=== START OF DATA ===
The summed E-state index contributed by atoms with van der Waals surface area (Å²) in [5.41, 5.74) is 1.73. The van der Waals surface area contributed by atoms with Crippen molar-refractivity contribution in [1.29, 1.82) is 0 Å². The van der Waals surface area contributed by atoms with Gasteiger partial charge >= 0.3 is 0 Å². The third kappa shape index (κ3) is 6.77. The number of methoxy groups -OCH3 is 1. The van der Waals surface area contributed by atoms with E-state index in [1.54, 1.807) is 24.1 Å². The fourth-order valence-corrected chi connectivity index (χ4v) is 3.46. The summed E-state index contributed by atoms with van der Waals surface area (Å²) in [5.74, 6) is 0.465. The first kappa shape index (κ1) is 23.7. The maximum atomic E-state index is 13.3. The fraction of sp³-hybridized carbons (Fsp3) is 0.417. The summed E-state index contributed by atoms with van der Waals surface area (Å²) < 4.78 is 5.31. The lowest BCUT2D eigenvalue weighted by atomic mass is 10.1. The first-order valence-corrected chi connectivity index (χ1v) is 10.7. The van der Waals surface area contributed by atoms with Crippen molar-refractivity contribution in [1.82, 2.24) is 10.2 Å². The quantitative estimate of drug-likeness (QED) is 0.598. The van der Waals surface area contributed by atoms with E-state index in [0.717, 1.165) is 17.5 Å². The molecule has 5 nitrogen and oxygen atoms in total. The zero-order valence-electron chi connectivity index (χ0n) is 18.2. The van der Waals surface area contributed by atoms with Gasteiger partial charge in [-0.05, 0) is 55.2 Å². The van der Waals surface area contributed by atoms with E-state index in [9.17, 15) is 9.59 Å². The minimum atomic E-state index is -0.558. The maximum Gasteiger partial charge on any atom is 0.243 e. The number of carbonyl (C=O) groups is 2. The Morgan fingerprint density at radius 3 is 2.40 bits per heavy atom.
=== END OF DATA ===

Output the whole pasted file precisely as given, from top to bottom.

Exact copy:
The summed E-state index contributed by atoms with van der Waals surface area (Å²) in [5.41, 5.74) is 1.73. The van der Waals surface area contributed by atoms with Crippen molar-refractivity contribution in [1.29, 1.82) is 0 Å². The van der Waals surface area contributed by atoms with Gasteiger partial charge >= 0.3 is 0 Å². The third kappa shape index (κ3) is 6.77. The number of methoxy groups -OCH3 is 1. The van der Waals surface area contributed by atoms with E-state index in [1.54, 1.807) is 24.1 Å². The fourth-order valence-corrected chi connectivity index (χ4v) is 3.46. The summed E-state index contributed by atoms with van der Waals surface area (Å²) in [5.74, 6) is 0.465. The first kappa shape index (κ1) is 23.7. The maximum atomic E-state index is 13.3. The fraction of sp³-hybridized carbons (Fsp3) is 0.417. The summed E-state index contributed by atoms with van der Waals surface area (Å²) < 4.78 is 5.31. The lowest BCUT2D eigenvalue weighted by atomic mass is 10.1. The first-order valence-corrected chi connectivity index (χ1v) is 10.7. The van der Waals surface area contributed by atoms with Crippen molar-refractivity contribution in [1.82, 2.24) is 10.2 Å². The quantitative estimate of drug-likeness (QED) is 0.598. The van der Waals surface area contributed by atoms with E-state index in [0.717, 1.165) is 17.5 Å². The molecule has 5 nitrogen and oxygen atoms in total. The zero-order valence-electron chi connectivity index (χ0n) is 18.2. The van der Waals surface area contributed by atoms with Gasteiger partial charge in [-0.05, 0) is 55.2 Å². The van der Waals surface area contributed by atoms with E-state index in [9.17, 15) is 9.59 Å². The minimum atomic E-state index is -0.558. The maximum Gasteiger partial charge on any atom is 0.243 e. The number of carbonyl (C=O) groups is 2. The Morgan fingerprint density at radius 3 is 2.40 bits per heavy atom.